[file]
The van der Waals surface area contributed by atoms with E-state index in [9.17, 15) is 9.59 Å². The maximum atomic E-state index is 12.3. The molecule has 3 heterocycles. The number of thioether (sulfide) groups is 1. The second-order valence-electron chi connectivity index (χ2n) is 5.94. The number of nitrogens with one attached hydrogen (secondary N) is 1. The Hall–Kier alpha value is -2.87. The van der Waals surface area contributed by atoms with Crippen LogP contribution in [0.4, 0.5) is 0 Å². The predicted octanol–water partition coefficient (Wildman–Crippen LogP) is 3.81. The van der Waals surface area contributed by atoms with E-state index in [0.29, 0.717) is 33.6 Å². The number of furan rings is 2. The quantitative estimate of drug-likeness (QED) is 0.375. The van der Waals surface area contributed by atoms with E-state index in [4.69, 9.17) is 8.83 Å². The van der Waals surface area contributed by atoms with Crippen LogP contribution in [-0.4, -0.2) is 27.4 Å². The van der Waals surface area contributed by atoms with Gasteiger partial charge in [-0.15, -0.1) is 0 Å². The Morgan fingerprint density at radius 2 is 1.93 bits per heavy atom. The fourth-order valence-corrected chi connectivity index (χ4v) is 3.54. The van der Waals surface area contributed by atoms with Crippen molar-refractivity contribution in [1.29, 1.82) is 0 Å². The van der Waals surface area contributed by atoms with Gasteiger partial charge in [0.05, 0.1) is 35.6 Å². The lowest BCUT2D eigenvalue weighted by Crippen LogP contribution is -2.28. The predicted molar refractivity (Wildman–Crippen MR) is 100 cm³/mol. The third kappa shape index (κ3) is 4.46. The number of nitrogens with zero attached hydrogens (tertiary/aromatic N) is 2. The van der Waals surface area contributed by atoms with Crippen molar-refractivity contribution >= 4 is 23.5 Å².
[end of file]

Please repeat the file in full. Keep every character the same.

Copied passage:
The van der Waals surface area contributed by atoms with E-state index in [9.17, 15) is 9.59 Å². The maximum atomic E-state index is 12.3. The molecule has 3 heterocycles. The number of thioether (sulfide) groups is 1. The second-order valence-electron chi connectivity index (χ2n) is 5.94. The number of nitrogens with one attached hydrogen (secondary N) is 1. The Hall–Kier alpha value is -2.87. The van der Waals surface area contributed by atoms with Crippen LogP contribution in [0.4, 0.5) is 0 Å². The predicted octanol–water partition coefficient (Wildman–Crippen LogP) is 3.81. The van der Waals surface area contributed by atoms with E-state index in [0.29, 0.717) is 33.6 Å². The number of furan rings is 2. The quantitative estimate of drug-likeness (QED) is 0.375. The van der Waals surface area contributed by atoms with E-state index in [4.69, 9.17) is 8.83 Å². The van der Waals surface area contributed by atoms with Crippen LogP contribution in [-0.4, -0.2) is 27.4 Å². The van der Waals surface area contributed by atoms with Gasteiger partial charge in [-0.15, -0.1) is 0 Å². The Morgan fingerprint density at radius 2 is 1.93 bits per heavy atom. The fourth-order valence-corrected chi connectivity index (χ4v) is 3.54. The van der Waals surface area contributed by atoms with Crippen molar-refractivity contribution in [1.29, 1.82) is 0 Å². The van der Waals surface area contributed by atoms with Gasteiger partial charge in [0.05, 0.1) is 35.6 Å². The lowest BCUT2D eigenvalue weighted by Crippen LogP contribution is -2.28. The predicted molar refractivity (Wildman–Crippen MR) is 100 cm³/mol. The third kappa shape index (κ3) is 4.46. The number of nitrogens with zero attached hydrogens (tertiary/aromatic N) is 2. The van der Waals surface area contributed by atoms with Crippen molar-refractivity contribution >= 4 is 23.5 Å².